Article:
Chris Cornell Made Sad Kurt Cobain Revelation Before Death


Charles R. Cross recently published a touching Kurt Cobain tribute article on Crosscut, which mentions that Chris Cornell would often talk to him about Cobain. Cobain and Cornell died by suicide in 1994 and 2017 respectively.

Nirvana’s show at the Off Ramp attracted five different major labels and essentially it was that performance, and watching the response of the Seattle crowd, that persuaded major label DGC to sign them. Many things made Nirvana and Kurt Cobain an icon, but one small piece of that history was made in that dingy club on Eastlake, which at the moment still exists.

Death anniversaries are particularly hard to understand or to participate in. I spent years researching Cobain’s life, but there is much that still feels like a mystery, perhaps because suicide and addiction themselves are unknowable demons. There were 30,000 suicides in the U.S. the year Kurt died; in 2017 there were roughly 45,000, including two people I knew, one of whom happened to be Soundgarden’s Chris Cornell, who often brought up Cobain when we talked. Suicide takes the lives of more Americans now than traffic fatalities.

And don’t get me started on opioids because I think about that and Cobain every time I drive down Aurora Avenue, a part of the city still filled with sleazy hotels where Cobain often stayed on drug binges. The word epidemic is finally used to talk about the opioid crisis, but to those in Seattle music, this is old news. Starting with Andrew Wood in 1990, there has been a long list of famous and soon-to-be-famous deaths.

While admittedly not being close friends with Cobain, in 1994 Cornell was hit hard by his death, especially as a fellow voice of the Seattle Grunge music scene. Soundgarden were told about Cobain’s death following an April 1994 concert. The band digested the news for 30 minutes in their dressing room with Tad. Ben Shepherd was the first to leave the room. He was emotional, with red eyes, as he had been the closest to Nirvana and Cobain.

“I don’t think anyone can safely resolve that’s why Kurt Cobain killed himself,” Chris Cornell told Kerrang Magazine in August 1994. “I mean, I don’t really bother theorising on suicides, but I’m sure it was more than that.”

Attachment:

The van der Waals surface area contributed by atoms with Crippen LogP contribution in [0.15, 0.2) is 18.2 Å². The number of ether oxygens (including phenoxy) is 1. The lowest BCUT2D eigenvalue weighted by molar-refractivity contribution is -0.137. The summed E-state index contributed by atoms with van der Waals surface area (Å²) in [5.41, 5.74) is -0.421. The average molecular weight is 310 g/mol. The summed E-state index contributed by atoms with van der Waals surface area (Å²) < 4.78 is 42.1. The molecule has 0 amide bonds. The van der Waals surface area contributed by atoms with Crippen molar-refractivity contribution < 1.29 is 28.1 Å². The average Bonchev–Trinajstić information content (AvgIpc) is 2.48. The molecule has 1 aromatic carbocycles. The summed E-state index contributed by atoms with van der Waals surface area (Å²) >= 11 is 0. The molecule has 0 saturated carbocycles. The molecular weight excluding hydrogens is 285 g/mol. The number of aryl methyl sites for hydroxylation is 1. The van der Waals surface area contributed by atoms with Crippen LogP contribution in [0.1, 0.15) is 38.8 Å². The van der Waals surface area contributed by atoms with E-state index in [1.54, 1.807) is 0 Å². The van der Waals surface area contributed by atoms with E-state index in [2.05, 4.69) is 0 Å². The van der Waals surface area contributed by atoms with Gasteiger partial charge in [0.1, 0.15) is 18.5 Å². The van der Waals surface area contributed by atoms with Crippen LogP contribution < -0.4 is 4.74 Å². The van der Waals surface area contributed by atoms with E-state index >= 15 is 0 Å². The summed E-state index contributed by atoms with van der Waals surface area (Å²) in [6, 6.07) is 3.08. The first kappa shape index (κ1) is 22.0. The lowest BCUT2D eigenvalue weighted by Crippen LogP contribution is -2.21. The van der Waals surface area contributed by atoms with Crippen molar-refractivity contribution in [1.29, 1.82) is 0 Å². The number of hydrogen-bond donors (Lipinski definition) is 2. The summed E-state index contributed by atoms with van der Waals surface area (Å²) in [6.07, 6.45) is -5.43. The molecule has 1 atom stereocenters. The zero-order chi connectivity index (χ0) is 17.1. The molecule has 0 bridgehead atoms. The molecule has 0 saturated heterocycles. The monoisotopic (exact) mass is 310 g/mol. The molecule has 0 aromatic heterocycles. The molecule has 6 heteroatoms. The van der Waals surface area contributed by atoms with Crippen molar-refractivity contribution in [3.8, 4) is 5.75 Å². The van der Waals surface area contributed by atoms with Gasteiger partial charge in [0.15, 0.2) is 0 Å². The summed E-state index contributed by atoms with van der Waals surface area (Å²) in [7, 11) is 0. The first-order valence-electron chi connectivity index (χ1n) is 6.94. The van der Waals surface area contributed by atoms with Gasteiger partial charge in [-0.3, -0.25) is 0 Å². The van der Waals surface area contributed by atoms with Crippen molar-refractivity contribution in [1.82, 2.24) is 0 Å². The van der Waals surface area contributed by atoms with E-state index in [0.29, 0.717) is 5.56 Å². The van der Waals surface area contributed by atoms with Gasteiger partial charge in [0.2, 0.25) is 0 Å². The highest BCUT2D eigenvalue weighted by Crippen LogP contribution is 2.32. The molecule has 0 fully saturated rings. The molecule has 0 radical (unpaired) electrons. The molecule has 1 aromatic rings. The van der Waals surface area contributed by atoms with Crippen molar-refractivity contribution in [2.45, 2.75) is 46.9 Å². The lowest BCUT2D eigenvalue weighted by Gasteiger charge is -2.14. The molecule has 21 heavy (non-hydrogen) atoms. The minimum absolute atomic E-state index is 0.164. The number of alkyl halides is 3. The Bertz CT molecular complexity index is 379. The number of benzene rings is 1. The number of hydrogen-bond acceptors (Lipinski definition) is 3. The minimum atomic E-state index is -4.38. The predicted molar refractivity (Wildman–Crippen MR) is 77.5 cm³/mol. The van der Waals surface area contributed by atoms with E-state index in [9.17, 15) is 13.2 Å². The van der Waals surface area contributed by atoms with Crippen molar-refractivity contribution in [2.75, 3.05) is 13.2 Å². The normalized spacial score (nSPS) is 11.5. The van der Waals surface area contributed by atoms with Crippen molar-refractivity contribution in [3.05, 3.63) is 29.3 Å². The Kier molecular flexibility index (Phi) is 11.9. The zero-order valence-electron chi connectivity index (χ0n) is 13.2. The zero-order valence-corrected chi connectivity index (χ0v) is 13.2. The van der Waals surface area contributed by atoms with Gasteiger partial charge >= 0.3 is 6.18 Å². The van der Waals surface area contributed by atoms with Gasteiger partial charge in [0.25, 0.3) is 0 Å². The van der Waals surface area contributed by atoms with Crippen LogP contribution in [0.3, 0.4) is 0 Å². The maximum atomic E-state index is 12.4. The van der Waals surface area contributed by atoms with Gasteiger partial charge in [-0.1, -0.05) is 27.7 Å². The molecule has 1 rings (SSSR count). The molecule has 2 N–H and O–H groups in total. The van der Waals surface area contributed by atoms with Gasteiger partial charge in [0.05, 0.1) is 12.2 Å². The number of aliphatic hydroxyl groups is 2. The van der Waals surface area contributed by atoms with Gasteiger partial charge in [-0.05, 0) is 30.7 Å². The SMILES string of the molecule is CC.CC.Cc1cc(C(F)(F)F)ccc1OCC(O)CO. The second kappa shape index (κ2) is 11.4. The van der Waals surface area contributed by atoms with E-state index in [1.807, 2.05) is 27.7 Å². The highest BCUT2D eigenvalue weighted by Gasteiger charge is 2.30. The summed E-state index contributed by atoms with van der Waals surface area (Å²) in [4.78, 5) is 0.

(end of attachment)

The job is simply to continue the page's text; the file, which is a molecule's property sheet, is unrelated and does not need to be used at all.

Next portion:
“It was common knowledge that Kurt had a serious fucking health problem and he had it for years, well before he was ever famous. Whenever people talk about drugs and death, they put Kurt in a category of drug death, which is not the case. The fact that he was taking drugs was also based on the fact that he had serious health problems that nobody could seem to help him out with. Drugs were one way of relieving pain.”

“I’m sure there were also problems with the fact that he couldn’t go anywhere. He felt self-conscious about being a teen idol, which was something he didn’t want to be.”

“And there was always that issue that he was sick – and that didn’t necessarily have to do with drugs or the fact that he was famous.”

Kim Thayil, who was also present for the Kerrang interview, chimed in, “He was emotionally sick. He was married, he had a kid, he was a millionaire overnight and you’ve gotta cope with these things.”

“It might not have been something that he wanted,” argued Cornell, “but at the same time, he made videos, y’know? Same as me. If he didn’t wanna be in that situation, he didn’t have to make another video after ‘Teen Spirit.’ It all points to something else. It wasn’t just: this guy’s a heroin addict and it made him crazy and he killed himself. Or: this guy gets bothered by teenagers and he hates it so he killed himself.”

“That’s probably the most romantic view, but it’s not the most real view. You don’t know what drives somebody to do that, but if I ever committed suicide, I would do it in a way that meant no one ever knew that it was suicide – because to me, the biggest fear of killing myself would be what it would do to my friends and family.”

“If things are fucked enough that I want to kill myself, the last thing I want to do is go out and really fucking hurt a bunch of other people.”